What Is Styrofoam?
Many of us use the term Styrofoam as a reference to most plastic foam packaging. We include foam drinking cups, packaging peanuts and the white material that our appliances, toys and so many other items are packaged in. In fact, most of this is not Styrofoam. Styrofoam is a registered trademark of Dow Chemical for an extruded polystyrene foam material sometimes referred to as XPS. This material is always made in a sheet form and is generally the color blue. The primary use for Styrofoam is for building insulation although you may find it used in Geofoam applications or in block form in the hobby store. As Dow states on their website, "You can't drink coffee from a STYROFOAM cup. (There's no such thing.)"
The typical foam coffee cup and the most common white colored packaging foam is expandable polystyrene foam or EPS for short. This material is related to Styrofoam in chemical makeup but it is produced and formed in a different process. It is generally recycled separately from DOW Styrofoam or other XPS material. EPS can usually be identified by looking for the circular pattern on the surface created by the individual beads that are used to make the molded shape.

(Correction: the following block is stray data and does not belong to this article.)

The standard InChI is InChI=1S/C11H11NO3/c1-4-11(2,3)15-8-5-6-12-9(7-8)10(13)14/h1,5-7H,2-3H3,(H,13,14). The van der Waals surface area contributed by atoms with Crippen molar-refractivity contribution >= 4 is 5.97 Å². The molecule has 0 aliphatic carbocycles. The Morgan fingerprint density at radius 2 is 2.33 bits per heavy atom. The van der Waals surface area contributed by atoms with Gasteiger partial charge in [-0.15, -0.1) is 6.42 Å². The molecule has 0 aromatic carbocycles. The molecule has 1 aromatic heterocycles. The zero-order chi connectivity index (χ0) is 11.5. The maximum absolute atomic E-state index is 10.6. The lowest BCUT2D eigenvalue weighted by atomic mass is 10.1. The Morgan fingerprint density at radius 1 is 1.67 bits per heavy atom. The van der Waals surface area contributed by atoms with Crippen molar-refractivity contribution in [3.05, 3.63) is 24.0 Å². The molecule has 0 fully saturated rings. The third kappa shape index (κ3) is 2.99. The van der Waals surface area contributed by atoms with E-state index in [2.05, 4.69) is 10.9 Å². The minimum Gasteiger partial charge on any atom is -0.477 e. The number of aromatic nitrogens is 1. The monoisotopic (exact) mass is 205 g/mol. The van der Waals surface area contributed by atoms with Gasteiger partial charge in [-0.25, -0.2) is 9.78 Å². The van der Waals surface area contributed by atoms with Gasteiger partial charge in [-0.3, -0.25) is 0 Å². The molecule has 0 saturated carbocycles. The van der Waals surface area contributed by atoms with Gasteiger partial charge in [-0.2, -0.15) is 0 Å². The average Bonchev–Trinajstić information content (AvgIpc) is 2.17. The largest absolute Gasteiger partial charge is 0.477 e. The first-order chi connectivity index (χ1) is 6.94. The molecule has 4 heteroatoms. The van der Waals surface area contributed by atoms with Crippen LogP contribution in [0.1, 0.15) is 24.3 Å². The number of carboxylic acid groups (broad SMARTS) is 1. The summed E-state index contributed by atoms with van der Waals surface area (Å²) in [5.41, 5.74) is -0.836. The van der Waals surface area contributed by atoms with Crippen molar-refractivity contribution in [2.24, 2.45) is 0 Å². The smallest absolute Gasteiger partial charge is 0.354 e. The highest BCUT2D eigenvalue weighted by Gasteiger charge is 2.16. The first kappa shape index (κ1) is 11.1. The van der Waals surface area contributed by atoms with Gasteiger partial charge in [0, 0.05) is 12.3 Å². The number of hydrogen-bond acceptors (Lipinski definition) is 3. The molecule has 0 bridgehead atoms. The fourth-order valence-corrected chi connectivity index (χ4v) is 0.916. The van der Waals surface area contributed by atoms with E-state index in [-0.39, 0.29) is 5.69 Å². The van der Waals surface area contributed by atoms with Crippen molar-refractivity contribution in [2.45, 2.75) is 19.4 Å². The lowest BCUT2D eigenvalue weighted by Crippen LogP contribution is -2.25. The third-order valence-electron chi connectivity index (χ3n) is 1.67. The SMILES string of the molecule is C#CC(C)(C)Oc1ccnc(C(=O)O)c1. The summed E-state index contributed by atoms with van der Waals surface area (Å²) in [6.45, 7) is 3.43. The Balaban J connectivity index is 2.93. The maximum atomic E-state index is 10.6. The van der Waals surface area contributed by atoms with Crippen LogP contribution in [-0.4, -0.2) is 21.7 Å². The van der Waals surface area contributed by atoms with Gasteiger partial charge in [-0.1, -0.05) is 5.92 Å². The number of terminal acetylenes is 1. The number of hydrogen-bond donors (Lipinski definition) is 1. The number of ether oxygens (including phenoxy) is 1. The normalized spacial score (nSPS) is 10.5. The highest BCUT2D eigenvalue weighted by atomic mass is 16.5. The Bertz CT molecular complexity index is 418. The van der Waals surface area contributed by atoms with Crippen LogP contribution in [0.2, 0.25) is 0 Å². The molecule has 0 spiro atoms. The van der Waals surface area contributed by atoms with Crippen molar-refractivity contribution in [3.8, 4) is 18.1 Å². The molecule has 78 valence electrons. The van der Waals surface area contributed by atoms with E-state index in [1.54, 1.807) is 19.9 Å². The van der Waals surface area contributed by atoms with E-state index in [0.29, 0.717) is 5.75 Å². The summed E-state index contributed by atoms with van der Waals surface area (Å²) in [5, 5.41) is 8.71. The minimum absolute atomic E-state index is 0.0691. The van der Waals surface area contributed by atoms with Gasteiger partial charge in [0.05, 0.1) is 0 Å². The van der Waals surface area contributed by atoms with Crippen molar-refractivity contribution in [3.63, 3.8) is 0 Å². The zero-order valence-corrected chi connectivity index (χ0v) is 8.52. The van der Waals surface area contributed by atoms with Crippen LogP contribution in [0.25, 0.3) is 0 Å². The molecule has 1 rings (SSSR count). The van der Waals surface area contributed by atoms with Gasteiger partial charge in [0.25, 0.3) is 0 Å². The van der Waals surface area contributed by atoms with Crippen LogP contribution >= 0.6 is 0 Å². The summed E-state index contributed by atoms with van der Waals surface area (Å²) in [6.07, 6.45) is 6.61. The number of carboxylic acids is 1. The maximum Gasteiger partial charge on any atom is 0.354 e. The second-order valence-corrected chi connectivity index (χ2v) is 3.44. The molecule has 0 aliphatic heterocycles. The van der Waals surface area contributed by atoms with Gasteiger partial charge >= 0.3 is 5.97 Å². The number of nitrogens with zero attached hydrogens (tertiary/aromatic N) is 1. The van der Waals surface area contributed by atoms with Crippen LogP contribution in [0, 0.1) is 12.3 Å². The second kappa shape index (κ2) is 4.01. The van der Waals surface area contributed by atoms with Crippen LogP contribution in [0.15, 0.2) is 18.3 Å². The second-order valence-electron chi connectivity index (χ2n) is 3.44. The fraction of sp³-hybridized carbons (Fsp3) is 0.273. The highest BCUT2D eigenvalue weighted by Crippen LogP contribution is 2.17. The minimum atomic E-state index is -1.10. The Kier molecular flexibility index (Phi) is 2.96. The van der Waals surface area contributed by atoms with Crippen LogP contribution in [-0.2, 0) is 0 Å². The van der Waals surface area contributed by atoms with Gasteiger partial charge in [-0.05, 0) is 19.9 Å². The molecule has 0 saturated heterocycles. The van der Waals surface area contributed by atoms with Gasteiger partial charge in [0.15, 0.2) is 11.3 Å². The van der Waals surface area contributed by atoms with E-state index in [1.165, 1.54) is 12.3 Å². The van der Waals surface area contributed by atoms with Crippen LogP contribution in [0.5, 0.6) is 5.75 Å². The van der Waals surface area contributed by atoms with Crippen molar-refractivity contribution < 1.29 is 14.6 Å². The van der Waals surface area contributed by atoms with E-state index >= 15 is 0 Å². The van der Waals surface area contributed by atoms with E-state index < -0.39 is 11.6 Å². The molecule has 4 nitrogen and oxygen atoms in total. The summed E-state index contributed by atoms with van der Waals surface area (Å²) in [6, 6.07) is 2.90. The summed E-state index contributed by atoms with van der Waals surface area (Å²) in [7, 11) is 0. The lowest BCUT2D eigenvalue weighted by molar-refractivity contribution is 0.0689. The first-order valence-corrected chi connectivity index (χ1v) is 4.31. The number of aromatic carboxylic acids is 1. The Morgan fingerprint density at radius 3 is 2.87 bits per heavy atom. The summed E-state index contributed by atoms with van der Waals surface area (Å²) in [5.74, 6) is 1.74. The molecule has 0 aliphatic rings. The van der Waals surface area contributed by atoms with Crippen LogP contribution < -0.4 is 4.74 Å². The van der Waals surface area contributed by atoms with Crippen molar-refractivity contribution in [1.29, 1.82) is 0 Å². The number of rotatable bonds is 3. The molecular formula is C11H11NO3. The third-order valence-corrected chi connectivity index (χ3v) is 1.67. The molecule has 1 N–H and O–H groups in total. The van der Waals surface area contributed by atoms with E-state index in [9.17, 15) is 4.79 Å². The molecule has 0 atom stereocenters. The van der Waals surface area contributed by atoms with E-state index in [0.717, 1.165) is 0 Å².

EPS is one of the best cushioning materials for protecting products during shipping. While the claims that it is not biodegradable are true, the claims that it is not recyclable are totally false. EPS foam packaging can be extruded back into solid PS pellets. These can be used to produce many new items in PS plastic including coat hangers, CD cases and picture frames.